Jeroen van Mierlo teaches wine courses, in which he teaches people the basics about wine. In this biweekly column ‘Wine Academy’ he answers the 25 most asked questions about wine. In part 1 of this series we answered the question ‘When is a wine good?’. This time we’ll answer the exact opposite question: ‘When is a wine bad?’.
Have you ever tried a wine with cork taint? Once you do, you’ll immediately know it’s bad. We call this a ‘wine fault’. A wine can have a flavour that doesn’t suit your taste, but that doesn’t necessarily make it a bad wine. For example when there is a imbalance between the tannin, alcohol, acidity and sweetness. This gives it a bad taste, but it doesn’t make the wine faulty. A real wine fault is for example a wine with cork taint, oxidized wine, moderated wine or when there are tiny bubbles forming in the wine.
A wine with cork taint will usually have a very stale smell. Think of old basements, wet cardboard, a wet dog or an old kitchen wipe. All the aromas of fruit and herbs will be gone from the wine. If you still have the guts to try the wine after being confronted with that smell, it will most likely taste like cork. Very dry and bitter.
When a wine is oxidized you will smell it immediately. The wine has very little aroma left and will only smell a bit of overripe apples and nuts. Or old sherry. Not a smell you want to go for! It will have a very typical nutty character and a bit of a chemical tone in the flavour.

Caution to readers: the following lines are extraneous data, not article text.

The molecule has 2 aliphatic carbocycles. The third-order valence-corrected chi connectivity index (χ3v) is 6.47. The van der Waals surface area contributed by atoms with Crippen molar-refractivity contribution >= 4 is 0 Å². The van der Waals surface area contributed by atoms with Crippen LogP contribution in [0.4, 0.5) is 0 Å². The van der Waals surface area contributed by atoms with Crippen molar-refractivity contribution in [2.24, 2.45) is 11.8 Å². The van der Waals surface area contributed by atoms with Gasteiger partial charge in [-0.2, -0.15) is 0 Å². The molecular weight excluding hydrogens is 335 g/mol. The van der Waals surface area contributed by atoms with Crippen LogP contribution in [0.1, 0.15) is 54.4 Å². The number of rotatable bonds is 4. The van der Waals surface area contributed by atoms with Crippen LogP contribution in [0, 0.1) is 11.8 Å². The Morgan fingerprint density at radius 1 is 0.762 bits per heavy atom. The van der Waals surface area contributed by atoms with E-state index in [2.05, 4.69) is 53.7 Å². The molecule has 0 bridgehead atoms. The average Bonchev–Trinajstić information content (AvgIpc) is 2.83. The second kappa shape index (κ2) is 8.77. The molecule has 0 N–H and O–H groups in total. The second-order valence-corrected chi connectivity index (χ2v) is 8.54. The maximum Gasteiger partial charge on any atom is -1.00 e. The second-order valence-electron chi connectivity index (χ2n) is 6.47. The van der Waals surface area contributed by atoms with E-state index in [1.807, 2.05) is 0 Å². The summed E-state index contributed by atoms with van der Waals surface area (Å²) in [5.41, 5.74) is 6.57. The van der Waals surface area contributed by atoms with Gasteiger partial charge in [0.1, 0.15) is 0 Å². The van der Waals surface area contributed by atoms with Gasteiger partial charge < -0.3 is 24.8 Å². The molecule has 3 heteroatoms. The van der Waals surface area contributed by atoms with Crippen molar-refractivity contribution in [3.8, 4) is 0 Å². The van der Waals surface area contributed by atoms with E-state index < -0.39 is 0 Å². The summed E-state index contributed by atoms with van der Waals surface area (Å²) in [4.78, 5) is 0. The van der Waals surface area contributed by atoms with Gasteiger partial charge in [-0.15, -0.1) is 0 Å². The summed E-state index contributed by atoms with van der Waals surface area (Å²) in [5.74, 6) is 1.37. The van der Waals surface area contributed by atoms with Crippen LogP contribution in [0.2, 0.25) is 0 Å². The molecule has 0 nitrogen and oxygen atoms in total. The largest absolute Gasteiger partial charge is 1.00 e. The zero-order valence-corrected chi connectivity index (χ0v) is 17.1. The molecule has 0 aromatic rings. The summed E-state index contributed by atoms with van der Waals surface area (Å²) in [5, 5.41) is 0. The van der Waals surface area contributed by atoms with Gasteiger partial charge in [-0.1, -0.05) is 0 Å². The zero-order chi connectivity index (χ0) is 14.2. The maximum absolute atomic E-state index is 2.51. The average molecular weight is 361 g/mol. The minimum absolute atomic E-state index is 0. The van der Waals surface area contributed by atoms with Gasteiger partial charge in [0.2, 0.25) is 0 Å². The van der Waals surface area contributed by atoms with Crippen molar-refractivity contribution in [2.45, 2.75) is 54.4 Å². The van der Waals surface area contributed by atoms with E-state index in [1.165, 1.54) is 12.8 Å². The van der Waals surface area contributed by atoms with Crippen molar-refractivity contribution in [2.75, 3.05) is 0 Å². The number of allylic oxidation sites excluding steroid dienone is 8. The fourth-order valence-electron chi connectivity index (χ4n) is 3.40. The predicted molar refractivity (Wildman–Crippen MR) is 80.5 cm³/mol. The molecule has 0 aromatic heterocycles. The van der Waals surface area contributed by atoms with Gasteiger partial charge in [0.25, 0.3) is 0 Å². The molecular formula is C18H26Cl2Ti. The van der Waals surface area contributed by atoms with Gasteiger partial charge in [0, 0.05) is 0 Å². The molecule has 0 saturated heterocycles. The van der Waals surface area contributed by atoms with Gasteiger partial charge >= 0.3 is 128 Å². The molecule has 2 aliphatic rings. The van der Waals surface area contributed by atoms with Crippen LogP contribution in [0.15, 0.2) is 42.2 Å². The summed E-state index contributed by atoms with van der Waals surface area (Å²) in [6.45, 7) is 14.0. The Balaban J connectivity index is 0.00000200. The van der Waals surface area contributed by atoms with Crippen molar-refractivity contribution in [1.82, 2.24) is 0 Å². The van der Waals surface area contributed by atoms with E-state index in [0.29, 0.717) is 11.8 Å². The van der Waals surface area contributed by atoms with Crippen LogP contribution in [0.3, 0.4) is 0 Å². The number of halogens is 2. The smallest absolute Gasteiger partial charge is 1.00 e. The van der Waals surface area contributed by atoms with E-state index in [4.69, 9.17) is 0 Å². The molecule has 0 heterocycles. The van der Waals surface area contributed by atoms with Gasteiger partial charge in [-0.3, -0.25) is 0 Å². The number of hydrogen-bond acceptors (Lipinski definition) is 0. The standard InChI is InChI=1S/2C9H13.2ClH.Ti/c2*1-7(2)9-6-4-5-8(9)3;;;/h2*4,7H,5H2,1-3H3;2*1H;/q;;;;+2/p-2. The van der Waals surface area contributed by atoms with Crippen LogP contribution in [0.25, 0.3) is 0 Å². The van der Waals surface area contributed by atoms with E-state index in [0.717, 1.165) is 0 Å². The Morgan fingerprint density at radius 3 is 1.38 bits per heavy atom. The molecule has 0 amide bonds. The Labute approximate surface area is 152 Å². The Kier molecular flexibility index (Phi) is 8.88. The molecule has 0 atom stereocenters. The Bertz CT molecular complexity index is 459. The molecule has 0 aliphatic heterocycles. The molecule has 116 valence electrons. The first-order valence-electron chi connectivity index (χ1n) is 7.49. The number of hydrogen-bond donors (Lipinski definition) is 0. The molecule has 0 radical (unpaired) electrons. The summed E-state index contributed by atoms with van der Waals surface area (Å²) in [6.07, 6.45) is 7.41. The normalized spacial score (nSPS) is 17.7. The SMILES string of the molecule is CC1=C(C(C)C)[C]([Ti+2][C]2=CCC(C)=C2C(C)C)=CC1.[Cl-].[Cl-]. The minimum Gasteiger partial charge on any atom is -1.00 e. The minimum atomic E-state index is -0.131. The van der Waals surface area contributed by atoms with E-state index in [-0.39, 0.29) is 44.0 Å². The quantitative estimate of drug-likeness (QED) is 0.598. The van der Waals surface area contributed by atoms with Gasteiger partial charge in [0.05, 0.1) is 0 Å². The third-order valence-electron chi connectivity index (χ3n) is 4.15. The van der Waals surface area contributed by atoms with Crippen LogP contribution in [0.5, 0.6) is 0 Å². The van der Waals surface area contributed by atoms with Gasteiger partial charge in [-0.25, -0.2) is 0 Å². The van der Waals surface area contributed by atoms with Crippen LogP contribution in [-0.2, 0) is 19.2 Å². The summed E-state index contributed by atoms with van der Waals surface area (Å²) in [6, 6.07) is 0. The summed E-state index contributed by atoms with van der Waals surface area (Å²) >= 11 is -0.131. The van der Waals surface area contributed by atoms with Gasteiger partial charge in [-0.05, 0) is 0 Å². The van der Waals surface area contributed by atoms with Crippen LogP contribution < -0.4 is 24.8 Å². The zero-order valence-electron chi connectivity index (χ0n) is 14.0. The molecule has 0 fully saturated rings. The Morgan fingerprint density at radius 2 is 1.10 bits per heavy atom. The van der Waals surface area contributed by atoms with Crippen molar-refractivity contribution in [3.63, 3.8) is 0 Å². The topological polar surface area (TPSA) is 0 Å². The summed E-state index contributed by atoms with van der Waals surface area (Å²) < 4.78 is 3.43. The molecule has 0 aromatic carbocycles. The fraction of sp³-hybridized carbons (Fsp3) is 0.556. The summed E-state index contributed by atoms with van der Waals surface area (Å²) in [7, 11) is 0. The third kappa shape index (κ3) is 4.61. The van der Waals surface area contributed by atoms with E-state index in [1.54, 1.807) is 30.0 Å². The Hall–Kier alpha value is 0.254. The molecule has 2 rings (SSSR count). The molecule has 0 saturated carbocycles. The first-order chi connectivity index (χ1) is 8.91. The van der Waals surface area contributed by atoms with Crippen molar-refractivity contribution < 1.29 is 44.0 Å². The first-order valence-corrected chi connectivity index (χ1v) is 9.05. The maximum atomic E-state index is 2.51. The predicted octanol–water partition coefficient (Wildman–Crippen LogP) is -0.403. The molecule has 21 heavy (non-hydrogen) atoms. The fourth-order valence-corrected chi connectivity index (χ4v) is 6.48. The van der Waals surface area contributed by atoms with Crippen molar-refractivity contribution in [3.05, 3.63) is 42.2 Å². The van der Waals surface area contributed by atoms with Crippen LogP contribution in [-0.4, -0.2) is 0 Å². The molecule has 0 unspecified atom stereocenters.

This is a fancy word for saying the wine has been kept wrong over time. For example the wine rack in your living room. How long has the wine been there? How about the temperature differences in the room? A wine that has been in a warm environment for too long can get a bit of a ‘cooked’ character. The wine gets an aroma of dried fruits and roasted nuts, instead of fresh fruits. This is fine for a port wine, but doesn’t belong to a ‘normal’ red wine.
Sometimes it happens that tiny bubbles start to form in the wine that don’t belong there. This is definitely a wine fault. It means that not all the yeast cells were done yeasting when the wine was made. This means they continued yeasting in the bottle. The process of yeasting in the bottle creates the little bubbles that come free when the wine is poured into a glass. Usually this won’t influence the flavour of the wine too much, but it can happen that it causes an imbalance in flavour. In this case there is only one solution: pour in through the sink.
Organising your own wine tasting? Get yourself a Wine Server & Saver, so you can try different wines and save them afterwards. Never waste a good wine!